New Time Limits to Submit Evidence to the Judge at Hearing Level

The rule states that an administrative law judge will notify the claimant of the time and place of the hearing 75 days before the date of the hearing. Claimants are now required to submit all evidence no later than 5 business days before the hearing. This will ensure the judge and all experts that will be at the hearing have sufficient time to review the records. There are limited exceptions to this 5-day limit for unusual or unavoidable circumstances. However, late evidence will only be allowed under these narrow exceptions if the evidence would affect the outcome of the case. Therefore, it is now of utmost importance that claimants submit all evidence they want considered in their case in a timely manner. The new rule also requires that claimants submit a detailed statement with their request for hearing, which states why they disagree with the Federal Reviewing Official’s decision and how his or her impairments prevent them from working. Also, a claimant may be required to prepare a pre-hearing statement, which needs to address the issues in the case, facts, witnesses, as well as evidentiary and legal basis upon which the claim can be approved. The judge may also request a mandatory pre-hearing conference, which if a claimant does not attend, can lead to dismissal of the case. Therefore, it is extremely important to be organized and punctual at the hearing stage.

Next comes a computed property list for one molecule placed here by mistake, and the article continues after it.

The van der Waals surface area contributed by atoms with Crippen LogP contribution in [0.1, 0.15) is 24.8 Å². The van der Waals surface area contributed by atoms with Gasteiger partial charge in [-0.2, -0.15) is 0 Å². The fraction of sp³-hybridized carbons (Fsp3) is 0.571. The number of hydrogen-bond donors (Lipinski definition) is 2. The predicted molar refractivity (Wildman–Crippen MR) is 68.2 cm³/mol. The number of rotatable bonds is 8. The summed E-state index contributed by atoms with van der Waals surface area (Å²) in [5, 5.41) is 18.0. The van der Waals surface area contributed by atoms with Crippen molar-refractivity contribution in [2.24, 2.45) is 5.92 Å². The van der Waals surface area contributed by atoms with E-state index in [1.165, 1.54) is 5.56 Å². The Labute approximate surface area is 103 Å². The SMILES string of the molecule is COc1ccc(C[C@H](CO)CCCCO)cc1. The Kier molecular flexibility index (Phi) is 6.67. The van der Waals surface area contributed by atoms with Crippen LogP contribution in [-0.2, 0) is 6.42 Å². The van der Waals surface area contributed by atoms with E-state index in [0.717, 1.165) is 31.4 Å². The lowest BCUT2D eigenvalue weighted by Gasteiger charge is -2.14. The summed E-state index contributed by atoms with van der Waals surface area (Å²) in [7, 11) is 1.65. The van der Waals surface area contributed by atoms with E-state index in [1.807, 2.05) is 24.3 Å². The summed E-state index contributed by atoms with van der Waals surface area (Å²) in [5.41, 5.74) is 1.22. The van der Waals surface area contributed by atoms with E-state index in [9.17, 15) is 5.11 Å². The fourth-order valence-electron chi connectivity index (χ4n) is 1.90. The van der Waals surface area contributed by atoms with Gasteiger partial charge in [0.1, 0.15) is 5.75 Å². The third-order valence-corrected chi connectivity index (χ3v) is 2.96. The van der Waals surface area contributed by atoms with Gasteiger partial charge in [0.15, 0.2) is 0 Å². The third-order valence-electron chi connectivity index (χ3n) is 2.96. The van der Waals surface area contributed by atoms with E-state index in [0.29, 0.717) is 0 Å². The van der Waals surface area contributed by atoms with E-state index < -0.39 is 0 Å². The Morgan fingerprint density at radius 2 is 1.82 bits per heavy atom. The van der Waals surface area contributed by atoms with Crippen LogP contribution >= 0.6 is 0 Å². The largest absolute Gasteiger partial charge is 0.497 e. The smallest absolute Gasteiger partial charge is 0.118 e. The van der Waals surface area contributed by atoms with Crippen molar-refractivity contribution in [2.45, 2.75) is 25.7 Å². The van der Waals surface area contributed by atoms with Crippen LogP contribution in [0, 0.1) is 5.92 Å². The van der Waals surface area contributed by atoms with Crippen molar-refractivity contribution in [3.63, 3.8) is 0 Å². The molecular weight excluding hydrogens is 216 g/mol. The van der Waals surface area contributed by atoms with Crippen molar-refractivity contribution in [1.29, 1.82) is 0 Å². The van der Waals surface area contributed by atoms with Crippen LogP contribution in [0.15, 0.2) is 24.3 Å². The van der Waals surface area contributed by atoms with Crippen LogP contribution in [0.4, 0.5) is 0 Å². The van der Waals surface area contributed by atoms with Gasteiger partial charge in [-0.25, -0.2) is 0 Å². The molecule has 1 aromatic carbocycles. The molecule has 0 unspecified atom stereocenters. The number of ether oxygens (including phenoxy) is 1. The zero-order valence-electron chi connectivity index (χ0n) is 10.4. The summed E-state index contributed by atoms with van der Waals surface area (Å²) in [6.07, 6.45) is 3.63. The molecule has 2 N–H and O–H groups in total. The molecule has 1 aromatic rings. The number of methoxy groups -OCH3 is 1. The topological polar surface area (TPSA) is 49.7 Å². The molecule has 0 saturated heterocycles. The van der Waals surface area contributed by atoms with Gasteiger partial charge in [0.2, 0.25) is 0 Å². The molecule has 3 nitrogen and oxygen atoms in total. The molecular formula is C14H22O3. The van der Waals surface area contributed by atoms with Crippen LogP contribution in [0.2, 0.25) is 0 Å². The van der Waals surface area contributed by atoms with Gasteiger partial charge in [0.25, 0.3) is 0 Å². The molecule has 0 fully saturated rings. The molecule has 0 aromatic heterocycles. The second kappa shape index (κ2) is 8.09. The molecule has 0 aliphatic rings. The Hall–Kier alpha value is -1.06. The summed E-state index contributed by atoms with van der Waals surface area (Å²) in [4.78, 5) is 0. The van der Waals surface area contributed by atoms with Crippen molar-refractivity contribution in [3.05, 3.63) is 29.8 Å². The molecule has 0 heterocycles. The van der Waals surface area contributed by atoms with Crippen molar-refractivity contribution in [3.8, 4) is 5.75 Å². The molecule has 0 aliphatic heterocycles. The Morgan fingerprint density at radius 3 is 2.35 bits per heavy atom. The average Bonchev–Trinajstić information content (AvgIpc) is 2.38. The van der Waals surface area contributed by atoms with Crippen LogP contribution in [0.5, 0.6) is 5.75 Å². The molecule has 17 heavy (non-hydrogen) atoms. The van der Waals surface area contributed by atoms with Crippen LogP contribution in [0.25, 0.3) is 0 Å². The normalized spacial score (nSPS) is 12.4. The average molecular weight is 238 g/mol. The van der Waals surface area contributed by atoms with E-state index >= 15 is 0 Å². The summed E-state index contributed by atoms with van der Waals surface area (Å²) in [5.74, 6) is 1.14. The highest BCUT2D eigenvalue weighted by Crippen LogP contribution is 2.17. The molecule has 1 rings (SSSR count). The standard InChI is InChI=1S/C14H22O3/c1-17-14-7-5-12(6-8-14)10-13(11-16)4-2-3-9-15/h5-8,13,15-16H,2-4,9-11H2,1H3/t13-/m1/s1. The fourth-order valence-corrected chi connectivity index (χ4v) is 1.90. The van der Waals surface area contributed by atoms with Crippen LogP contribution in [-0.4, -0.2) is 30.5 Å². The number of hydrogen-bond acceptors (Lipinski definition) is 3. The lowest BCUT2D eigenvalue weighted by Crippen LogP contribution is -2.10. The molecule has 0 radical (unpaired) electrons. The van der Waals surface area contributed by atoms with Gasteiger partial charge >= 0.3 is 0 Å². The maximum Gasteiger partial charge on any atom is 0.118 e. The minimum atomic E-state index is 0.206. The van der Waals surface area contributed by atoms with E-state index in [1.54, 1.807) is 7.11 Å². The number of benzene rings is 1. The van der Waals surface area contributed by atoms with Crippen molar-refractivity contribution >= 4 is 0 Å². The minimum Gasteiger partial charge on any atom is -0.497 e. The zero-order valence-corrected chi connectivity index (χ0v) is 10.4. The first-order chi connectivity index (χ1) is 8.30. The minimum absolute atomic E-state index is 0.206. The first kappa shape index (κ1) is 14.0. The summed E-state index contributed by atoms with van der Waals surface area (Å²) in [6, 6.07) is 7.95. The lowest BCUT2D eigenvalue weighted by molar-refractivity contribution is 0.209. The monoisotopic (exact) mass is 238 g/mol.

Phasing out the Appeals Council and Introducing the New “Decision Review Board”

A new body called the Decision Review Board will be created to correct the decision errors at all levels of the Social Security Disability process. Claimants who receive unfavorable decisions will be allowed to get another review by the Decision Review Board. However, claimants will be required to submit a statement to the board explaining why they disagree with the administrative law judge’s opinion. The old Appeals Council will be gradually phased out as this new Decision Review Board is implemented through the nation.

Always consult with an experienced social security disability professional when you need help getting your disability benefits.

Click here for your FREE CONSULTATION!

A Jacoby & Meyers professional can help you at all levels of the administrative process to:

  • Assist you with your initial SSI & SSDI application, with filing your request with the Social Security Administration for reconsideration, requesting a hearing before an administrative law judge or filing an appeal with the Appeals Council
  • Analyze your case under federal Social Security Disability regulations. Obtain a copy of your file from the Office of Hearings & Appeals to ensure that it reflects all your past medical treatment and that all records and documents contained therein are admissible as evidence
  • Ask that any prior SSI & SSDI applications for benefits be reopened
  • Protect your right to a fair hearing
  • Make any necessary Social Security appeals

We are not retained until the contract is countersigned.

Please contact our SSDI lawyers today to schedule your free initial consultation. Jacoby & Meyers has offices throughout the U.S.